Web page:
HomeEuropeEuropean Central Bank rate cut would be a mistake, economist says

European Central Bank rate cut would be a mistake, economist says

The President of the European Central Bank (ECB) Christine Lagarde gestures as she addresses a press conference following the meeting of the governing council of the ECB in Frankfurt am Main, western Germany, on April 11, 2024.

Kirill Kudryavtsev | Afp | Getty Images

The prospect of the European Central Bank diverging from the Federal Reserve on interest rate cuts is likely to be “particularly negative” for the 20-nation euro zone, according to one economist.

The ECB appears on course to cut interest rates in June, barring any major surprises, and recent inflation data has since bolstered the case for an imminent reduction in borrowing costs.

The U.S. central bank, meanwhile, held interest rates steady on Wednesday, with the rate-setting Federal Open Market Committee citing a “lack of further progress” in getting inflation back down to its 2% target.

The Federal Reserve said in a statement that it did not expect to reduce rates until it had gained “greater confidence” that inflation was moving sustainably back toward its target level, reiterating language it used after the March and January meetings.

It leaves the ECB firmly on track to cut interest rates before the Fed.

“The problem of cutting rates right now is that the ECB takes for granted the strength of the euro. And if they start to cut rates ahead of the Federal Reserve, that is basically giving the world a signal that the euro needs to weaken,” Daniel Lacalle, chief economist at Tressis Gestion, told CNBC’s “Street Signs Europe” on Thursday.

“And if the euro weakens, the import bill of the euro zone is going to rise, making it even more difficult for the euro area to grow.”

Lacalle said a June rate cut from the ECB was not going to make German, French or Spanish businesses take more credit “because a small rate cut is not the driver of credit demand.” Credit demand refers to the appetite for business and consumer loans.

He added, “What makes credit demand interesting, or rise, is the fact that there [are] economic and investment opportunities and those are curbed by regulation and the misguided energy policy of the euro area.”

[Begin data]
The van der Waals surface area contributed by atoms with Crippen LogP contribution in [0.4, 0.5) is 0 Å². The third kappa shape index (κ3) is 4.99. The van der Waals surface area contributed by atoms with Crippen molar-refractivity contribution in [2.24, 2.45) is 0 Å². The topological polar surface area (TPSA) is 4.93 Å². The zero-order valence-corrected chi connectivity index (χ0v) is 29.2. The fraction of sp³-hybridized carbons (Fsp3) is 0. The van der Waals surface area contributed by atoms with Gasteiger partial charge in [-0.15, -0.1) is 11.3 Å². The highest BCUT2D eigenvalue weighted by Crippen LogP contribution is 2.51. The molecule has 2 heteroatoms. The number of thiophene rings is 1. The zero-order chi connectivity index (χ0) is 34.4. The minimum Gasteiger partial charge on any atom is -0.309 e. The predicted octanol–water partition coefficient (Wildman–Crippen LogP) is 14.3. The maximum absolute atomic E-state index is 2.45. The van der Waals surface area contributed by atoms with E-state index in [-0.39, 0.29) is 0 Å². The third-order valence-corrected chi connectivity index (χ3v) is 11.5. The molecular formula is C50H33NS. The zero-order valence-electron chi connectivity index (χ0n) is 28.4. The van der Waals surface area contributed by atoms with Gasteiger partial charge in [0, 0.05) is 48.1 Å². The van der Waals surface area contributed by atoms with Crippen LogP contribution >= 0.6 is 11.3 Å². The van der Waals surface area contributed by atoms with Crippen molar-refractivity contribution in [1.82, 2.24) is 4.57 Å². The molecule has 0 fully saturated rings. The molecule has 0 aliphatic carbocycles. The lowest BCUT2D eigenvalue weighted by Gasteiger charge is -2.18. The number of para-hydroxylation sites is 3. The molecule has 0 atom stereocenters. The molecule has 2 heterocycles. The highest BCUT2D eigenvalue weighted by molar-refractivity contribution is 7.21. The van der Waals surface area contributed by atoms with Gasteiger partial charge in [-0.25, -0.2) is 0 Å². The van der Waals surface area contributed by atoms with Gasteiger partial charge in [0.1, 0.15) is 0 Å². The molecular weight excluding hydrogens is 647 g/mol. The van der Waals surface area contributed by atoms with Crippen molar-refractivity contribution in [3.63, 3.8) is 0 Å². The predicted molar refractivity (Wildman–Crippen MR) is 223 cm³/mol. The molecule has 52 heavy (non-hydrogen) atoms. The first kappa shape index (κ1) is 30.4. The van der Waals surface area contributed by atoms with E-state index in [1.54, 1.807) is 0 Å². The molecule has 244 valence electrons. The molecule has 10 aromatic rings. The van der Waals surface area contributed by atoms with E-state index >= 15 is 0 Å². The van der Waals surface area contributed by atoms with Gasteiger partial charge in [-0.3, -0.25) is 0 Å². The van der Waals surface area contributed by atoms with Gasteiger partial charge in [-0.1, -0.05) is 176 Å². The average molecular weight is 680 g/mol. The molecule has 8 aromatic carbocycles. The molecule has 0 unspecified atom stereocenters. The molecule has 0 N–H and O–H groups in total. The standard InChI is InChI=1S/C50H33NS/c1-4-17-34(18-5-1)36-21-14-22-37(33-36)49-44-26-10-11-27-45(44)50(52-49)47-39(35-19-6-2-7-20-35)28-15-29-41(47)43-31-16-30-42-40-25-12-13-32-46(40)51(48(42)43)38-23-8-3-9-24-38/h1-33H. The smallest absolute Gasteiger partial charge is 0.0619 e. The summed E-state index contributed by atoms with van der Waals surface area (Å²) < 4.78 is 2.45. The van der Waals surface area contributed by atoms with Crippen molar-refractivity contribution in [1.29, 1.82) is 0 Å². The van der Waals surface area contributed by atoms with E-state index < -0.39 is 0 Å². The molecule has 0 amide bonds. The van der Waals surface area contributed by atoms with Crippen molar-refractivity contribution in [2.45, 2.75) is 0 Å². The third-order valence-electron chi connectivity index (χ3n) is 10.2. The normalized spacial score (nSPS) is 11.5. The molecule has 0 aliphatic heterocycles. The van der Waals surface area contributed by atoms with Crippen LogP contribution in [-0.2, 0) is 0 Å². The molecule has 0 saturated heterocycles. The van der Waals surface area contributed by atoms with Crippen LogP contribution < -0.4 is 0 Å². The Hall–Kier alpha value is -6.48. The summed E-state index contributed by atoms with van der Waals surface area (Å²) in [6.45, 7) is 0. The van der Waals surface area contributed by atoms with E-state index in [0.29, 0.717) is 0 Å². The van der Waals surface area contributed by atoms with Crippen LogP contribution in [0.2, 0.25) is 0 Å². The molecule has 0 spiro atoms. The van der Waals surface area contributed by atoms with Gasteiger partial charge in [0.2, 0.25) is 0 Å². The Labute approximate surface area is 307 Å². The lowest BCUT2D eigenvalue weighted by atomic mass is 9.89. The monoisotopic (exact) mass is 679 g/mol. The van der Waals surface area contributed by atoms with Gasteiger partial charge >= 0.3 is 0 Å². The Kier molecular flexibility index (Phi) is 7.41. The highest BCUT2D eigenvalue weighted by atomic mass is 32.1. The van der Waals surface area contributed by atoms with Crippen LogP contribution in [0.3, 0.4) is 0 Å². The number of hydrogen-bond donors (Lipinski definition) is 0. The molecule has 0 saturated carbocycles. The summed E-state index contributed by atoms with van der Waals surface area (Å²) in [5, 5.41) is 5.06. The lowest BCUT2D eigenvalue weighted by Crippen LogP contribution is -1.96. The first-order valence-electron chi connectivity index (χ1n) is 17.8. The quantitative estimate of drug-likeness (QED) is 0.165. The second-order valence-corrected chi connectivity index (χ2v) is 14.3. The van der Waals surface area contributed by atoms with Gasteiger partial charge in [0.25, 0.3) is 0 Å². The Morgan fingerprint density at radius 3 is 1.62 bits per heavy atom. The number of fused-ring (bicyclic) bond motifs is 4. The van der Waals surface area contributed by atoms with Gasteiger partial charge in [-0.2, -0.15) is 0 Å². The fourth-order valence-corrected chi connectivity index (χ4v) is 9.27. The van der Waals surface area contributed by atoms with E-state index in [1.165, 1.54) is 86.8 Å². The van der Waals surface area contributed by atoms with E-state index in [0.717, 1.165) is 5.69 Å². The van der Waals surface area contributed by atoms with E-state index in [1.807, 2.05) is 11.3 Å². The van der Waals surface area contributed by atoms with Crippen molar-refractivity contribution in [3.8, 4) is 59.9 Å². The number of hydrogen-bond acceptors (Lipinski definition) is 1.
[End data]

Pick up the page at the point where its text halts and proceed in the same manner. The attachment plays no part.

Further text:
An ECB spokesperson declined to comment when contacted by CNBC.

ECB heading toward a rate cut?

Speaking to CNBC on last month, ECB President Christine Lagarde said the central bank remained on course to cut interest rates in the near term, subject to any additional shocks.

“We just need to build a bit more confidence in this disinflationary process but if it moves according to our expectations, if we don’t have a major shock in development, we are heading towards a moment where we have to moderate the restrictive monetary policy,” Lagarde said on April 16.

Official figures published Tuesday showed that prices in the euro area held steady at 2.4% in April, while the economy returned to growth over the first three months of the year.

Gross domestic product rose by 0.3% over the first quarter, slightly better than consensus economist expectations. GDP for the fourth quarter of 2023 was revised from no growth to a 0.1% contraction, which means that the euro zone was in a technical recession in the second half of last year.

Tressis Gestion’s Lacalle said one prevailing market narrative was that high interest rates in Europe were to blame for sluggish economic growth. “However, the euro zone slowdown has absolutely nothing to do with rate hikes,” he said.

Instead, Lacalle said recent economic weakness across the euro zone should be attributed to the bloc’s energy policy, regulatory measures and farming and agricultural policy.

— CNBC’s Jeff Cox & Jenni Reid contributed to this report.



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